Carlos Monsivais starts his new book, Apocalipstick, with the following (my quick translation):
The inhabitants of planet Earth are to be informed of the following: due to global climate change, very soon the countdown will begin and humans will enter into their terminal phase. Fortunately, because of the difficulties of burning a territory this large and overpopulated there is time remaining to take advantage of the current offers of the season. It is never too late to make a smart purchase. Keep in mind, ladies and gentlemen, bargain basement prices can buy you this new aerodynamic lipstick that modifies its color according to the time of day; and, of course, it transforms those who use it. Do not lose out of this final offer for this and all times!
You get a sense of Monsivais' writing style and perspective. It also shows that Podalski's use of Monsivais as the traditional Left critic of youth films and (lack of) movements might be somewhat misplaced. Monsivais has been the continual joker of the '68 generation. He ran a college radio show during that movement that, even then, managed to maintain a sense of humor. Here is a photo of Monsivais then and now, from the '68 Memorial:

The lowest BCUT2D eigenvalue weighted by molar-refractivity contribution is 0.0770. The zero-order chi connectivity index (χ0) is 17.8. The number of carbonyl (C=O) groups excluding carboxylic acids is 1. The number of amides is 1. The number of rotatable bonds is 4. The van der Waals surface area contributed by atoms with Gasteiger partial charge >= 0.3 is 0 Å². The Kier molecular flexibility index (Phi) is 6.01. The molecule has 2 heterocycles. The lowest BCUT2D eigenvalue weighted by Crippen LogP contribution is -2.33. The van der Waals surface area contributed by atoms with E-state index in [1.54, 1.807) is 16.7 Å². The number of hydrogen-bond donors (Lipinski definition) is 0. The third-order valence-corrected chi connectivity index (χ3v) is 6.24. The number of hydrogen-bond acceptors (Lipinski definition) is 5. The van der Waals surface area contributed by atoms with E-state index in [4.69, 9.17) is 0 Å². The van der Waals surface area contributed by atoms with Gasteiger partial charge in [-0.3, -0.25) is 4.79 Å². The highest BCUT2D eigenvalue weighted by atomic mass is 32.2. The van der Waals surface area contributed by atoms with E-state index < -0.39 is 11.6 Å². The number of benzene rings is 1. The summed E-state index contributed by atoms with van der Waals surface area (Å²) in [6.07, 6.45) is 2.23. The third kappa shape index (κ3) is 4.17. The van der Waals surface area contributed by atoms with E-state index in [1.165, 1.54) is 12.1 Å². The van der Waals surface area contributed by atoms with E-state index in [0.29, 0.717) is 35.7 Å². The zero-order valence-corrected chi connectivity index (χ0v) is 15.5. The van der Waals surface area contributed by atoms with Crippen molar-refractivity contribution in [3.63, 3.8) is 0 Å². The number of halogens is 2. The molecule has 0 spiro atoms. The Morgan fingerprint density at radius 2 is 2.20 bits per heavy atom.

Apocalipstick shows both a skeptical eye at current politics as well as past, and a healthy respect for history. Monsivais recognizes that life is what happens while we are making other plans, including the grand designs of political movements. However, he has not used that to stop him from doing good work. He is a good example of Gramsci's "Pessimism of the intellect, optimism of the will."
As for his take on contemporary youth culture, popular culture, and politics. One place to look is his current exhibit at the Museo del Estanquillo (Museum of the Corner Store).
It is a history of Mexican movements, starting with the movement for independence. Part of the message seems to be that there is a constant dialectic between power and various types of resistance that coalesce at certain times to create new societies and, eventually, new regimes of power (that become the new problem). It is partly a story of human advance, the Western trope, but more so the recognition that the struggle for better collective lives, institutions, and structures is constant, that outcomes are never completely satisfying, and that with positive advances often come a number of new problems as well. And so, we have more starving people on Earth than ever, but at least in some contexts there is more freedom of individual and collective expression (often paid for by others, such as the women of color who assemble most of our products in Export Processing Zones). However, even that would be too simplistic for Monsivais.